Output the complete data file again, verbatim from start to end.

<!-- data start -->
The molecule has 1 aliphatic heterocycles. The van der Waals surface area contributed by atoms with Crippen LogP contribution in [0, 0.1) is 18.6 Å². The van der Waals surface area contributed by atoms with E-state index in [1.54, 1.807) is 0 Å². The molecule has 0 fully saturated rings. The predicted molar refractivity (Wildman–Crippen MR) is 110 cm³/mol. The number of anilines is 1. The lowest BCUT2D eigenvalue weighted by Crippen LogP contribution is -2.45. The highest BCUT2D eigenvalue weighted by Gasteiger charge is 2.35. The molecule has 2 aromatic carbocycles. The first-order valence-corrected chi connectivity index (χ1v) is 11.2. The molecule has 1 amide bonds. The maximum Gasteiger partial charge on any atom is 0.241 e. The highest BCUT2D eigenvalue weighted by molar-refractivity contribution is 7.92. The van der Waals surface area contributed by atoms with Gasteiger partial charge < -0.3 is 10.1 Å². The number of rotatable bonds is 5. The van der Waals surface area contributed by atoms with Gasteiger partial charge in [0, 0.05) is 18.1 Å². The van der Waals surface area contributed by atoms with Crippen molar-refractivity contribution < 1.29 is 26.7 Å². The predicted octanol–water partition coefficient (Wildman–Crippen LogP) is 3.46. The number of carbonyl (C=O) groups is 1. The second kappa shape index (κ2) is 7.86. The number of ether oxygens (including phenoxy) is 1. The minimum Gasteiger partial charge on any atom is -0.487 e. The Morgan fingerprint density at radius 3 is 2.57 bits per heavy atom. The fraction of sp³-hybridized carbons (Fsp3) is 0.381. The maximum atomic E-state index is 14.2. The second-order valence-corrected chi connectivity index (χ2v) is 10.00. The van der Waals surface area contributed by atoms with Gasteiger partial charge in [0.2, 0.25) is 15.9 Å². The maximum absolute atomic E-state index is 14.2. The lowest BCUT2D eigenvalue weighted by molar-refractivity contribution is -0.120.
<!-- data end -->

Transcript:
The molecule has 1 aliphatic heterocycles. The van der Waals surface area contributed by atoms with Crippen LogP contribution in [0, 0.1) is 18.6 Å². The van der Waals surface area contributed by atoms with E-state index in [1.54, 1.807) is 0 Å². The molecule has 0 fully saturated rings. The predicted molar refractivity (Wildman–Crippen MR) is 110 cm³/mol. The number of anilines is 1. The lowest BCUT2D eigenvalue weighted by Crippen LogP contribution is -2.45. The highest BCUT2D eigenvalue weighted by Gasteiger charge is 2.35. The molecule has 2 aromatic carbocycles. The first-order valence-corrected chi connectivity index (χ1v) is 11.2. The molecule has 1 amide bonds. The maximum Gasteiger partial charge on any atom is 0.241 e. The highest BCUT2D eigenvalue weighted by molar-refractivity contribution is 7.92. The van der Waals surface area contributed by atoms with Gasteiger partial charge < -0.3 is 10.1 Å². The number of rotatable bonds is 5. The van der Waals surface area contributed by atoms with Gasteiger partial charge in [0, 0.05) is 18.1 Å². The van der Waals surface area contributed by atoms with Crippen molar-refractivity contribution < 1.29 is 26.7 Å². The predicted octanol–water partition coefficient (Wildman–Crippen LogP) is 3.46. The number of carbonyl (C=O) groups is 1. The second kappa shape index (κ2) is 7.86. The number of ether oxygens (including phenoxy) is 1. The minimum Gasteiger partial charge on any atom is -0.487 e. The Morgan fingerprint density at radius 3 is 2.57 bits per heavy atom. The fraction of sp³-hybridized carbons (Fsp3) is 0.381. The maximum atomic E-state index is 14.2. The second-order valence-corrected chi connectivity index (χ2v) is 10.00. The van der Waals surface area contributed by atoms with Gasteiger partial charge in [0.2, 0.25) is 15.9 Å². The maximum absolute atomic E-state index is 14.2. The lowest BCUT2D eigenvalue weighted by molar-refractivity contribution is -0.120.